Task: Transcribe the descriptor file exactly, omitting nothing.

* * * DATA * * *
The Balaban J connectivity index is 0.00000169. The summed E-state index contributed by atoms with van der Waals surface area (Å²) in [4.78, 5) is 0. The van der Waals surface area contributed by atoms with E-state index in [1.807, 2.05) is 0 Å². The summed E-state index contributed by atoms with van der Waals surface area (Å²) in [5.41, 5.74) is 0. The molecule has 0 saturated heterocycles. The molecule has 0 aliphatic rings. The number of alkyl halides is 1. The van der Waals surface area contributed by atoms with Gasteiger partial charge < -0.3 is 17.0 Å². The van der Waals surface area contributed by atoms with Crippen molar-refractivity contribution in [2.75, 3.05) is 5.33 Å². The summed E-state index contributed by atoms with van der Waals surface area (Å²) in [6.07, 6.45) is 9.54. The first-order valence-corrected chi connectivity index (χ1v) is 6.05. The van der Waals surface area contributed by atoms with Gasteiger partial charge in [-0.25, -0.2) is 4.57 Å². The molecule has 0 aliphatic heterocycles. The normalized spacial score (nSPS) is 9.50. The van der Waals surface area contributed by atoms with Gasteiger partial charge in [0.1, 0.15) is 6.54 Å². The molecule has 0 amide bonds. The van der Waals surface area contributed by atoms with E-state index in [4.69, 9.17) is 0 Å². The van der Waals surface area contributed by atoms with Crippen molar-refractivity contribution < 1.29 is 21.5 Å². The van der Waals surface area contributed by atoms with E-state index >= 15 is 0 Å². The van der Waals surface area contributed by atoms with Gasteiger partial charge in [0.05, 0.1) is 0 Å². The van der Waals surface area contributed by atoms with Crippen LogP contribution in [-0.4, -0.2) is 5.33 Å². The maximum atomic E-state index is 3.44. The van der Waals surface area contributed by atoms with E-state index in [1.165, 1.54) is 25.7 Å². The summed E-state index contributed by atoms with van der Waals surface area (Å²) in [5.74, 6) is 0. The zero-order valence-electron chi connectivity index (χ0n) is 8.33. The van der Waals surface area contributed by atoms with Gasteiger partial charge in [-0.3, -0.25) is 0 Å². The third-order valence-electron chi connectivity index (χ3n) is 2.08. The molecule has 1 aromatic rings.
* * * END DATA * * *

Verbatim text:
The Balaban J connectivity index is 0.00000169. The summed E-state index contributed by atoms with van der Waals surface area (Å²) in [4.78, 5) is 0. The van der Waals surface area contributed by atoms with E-state index in [1.807, 2.05) is 0 Å². The summed E-state index contributed by atoms with van der Waals surface area (Å²) in [5.41, 5.74) is 0. The molecule has 0 saturated heterocycles. The molecule has 0 aliphatic rings. The number of alkyl halides is 1. The van der Waals surface area contributed by atoms with Gasteiger partial charge < -0.3 is 17.0 Å². The van der Waals surface area contributed by atoms with Crippen molar-refractivity contribution in [2.75, 3.05) is 5.33 Å². The summed E-state index contributed by atoms with van der Waals surface area (Å²) in [6.07, 6.45) is 9.54. The first-order valence-corrected chi connectivity index (χ1v) is 6.05. The van der Waals surface area contributed by atoms with Gasteiger partial charge in [-0.25, -0.2) is 4.57 Å². The molecule has 0 aliphatic heterocycles. The normalized spacial score (nSPS) is 9.50. The van der Waals surface area contributed by atoms with Gasteiger partial charge in [0.1, 0.15) is 6.54 Å². The molecule has 0 amide bonds. The van der Waals surface area contributed by atoms with E-state index in [4.69, 9.17) is 0 Å². The van der Waals surface area contributed by atoms with Crippen molar-refractivity contribution < 1.29 is 21.5 Å². The van der Waals surface area contributed by atoms with E-state index >= 15 is 0 Å². The van der Waals surface area contributed by atoms with Gasteiger partial charge in [0.05, 0.1) is 0 Å². The van der Waals surface area contributed by atoms with Crippen LogP contribution in [-0.4, -0.2) is 5.33 Å². The maximum atomic E-state index is 3.44. The van der Waals surface area contributed by atoms with E-state index in [1.165, 1.54) is 25.7 Å². The summed E-state index contributed by atoms with van der Waals surface area (Å²) in [5.74, 6) is 0. The zero-order valence-electron chi connectivity index (χ0n) is 8.33. The van der Waals surface area contributed by atoms with Gasteiger partial charge in [-0.3, -0.25) is 0 Å². The third-order valence-electron chi connectivity index (χ3n) is 2.08. The molecule has 1 aromatic rings.